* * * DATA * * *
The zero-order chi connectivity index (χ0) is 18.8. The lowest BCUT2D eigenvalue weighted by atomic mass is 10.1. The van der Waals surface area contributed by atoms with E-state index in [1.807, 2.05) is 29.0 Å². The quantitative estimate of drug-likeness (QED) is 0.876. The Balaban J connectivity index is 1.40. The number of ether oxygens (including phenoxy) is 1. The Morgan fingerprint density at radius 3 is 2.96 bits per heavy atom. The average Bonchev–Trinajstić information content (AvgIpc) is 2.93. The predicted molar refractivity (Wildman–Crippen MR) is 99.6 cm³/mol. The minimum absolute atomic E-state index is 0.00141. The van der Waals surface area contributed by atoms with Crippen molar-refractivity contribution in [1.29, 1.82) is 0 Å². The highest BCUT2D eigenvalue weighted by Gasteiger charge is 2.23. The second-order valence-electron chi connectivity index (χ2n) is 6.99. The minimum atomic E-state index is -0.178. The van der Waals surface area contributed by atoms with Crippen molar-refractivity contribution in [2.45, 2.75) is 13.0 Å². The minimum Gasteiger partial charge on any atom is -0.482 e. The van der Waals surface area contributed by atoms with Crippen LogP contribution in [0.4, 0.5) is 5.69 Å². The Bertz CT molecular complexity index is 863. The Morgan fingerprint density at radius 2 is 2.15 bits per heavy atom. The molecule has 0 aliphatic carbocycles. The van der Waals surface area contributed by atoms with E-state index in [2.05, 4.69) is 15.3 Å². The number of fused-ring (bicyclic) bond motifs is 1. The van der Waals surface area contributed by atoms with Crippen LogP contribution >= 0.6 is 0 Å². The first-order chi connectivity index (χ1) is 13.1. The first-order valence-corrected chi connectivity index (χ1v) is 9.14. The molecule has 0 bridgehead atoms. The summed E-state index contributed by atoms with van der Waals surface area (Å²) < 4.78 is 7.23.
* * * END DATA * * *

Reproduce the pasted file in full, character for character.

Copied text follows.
The zero-order chi connectivity index (χ0) is 18.8. The lowest BCUT2D eigenvalue weighted by atomic mass is 10.1. The van der Waals surface area contributed by atoms with E-state index in [1.807, 2.05) is 29.0 Å². The quantitative estimate of drug-likeness (QED) is 0.876. The Balaban J connectivity index is 1.40. The number of ether oxygens (including phenoxy) is 1. The Morgan fingerprint density at radius 3 is 2.96 bits per heavy atom. The average Bonchev–Trinajstić information content (AvgIpc) is 2.93. The predicted molar refractivity (Wildman–Crippen MR) is 99.6 cm³/mol. The minimum absolute atomic E-state index is 0.00141. The van der Waals surface area contributed by atoms with Crippen molar-refractivity contribution in [1.29, 1.82) is 0 Å². The highest BCUT2D eigenvalue weighted by Gasteiger charge is 2.23. The second-order valence-electron chi connectivity index (χ2n) is 6.99. The minimum atomic E-state index is -0.178. The van der Waals surface area contributed by atoms with Crippen molar-refractivity contribution in [2.45, 2.75) is 13.0 Å². The minimum Gasteiger partial charge on any atom is -0.482 e. The van der Waals surface area contributed by atoms with Crippen LogP contribution in [0.4, 0.5) is 5.69 Å². The Bertz CT molecular complexity index is 863. The Morgan fingerprint density at radius 2 is 2.15 bits per heavy atom. The molecule has 0 aliphatic carbocycles. The van der Waals surface area contributed by atoms with E-state index in [2.05, 4.69) is 15.3 Å². The number of fused-ring (bicyclic) bond motifs is 1. The van der Waals surface area contributed by atoms with Crippen LogP contribution >= 0.6 is 0 Å². The first-order chi connectivity index (χ1) is 13.1. The first-order valence-corrected chi connectivity index (χ1v) is 9.14. The molecule has 0 bridgehead atoms. The summed E-state index contributed by atoms with van der Waals surface area (Å²) < 4.78 is 7.23.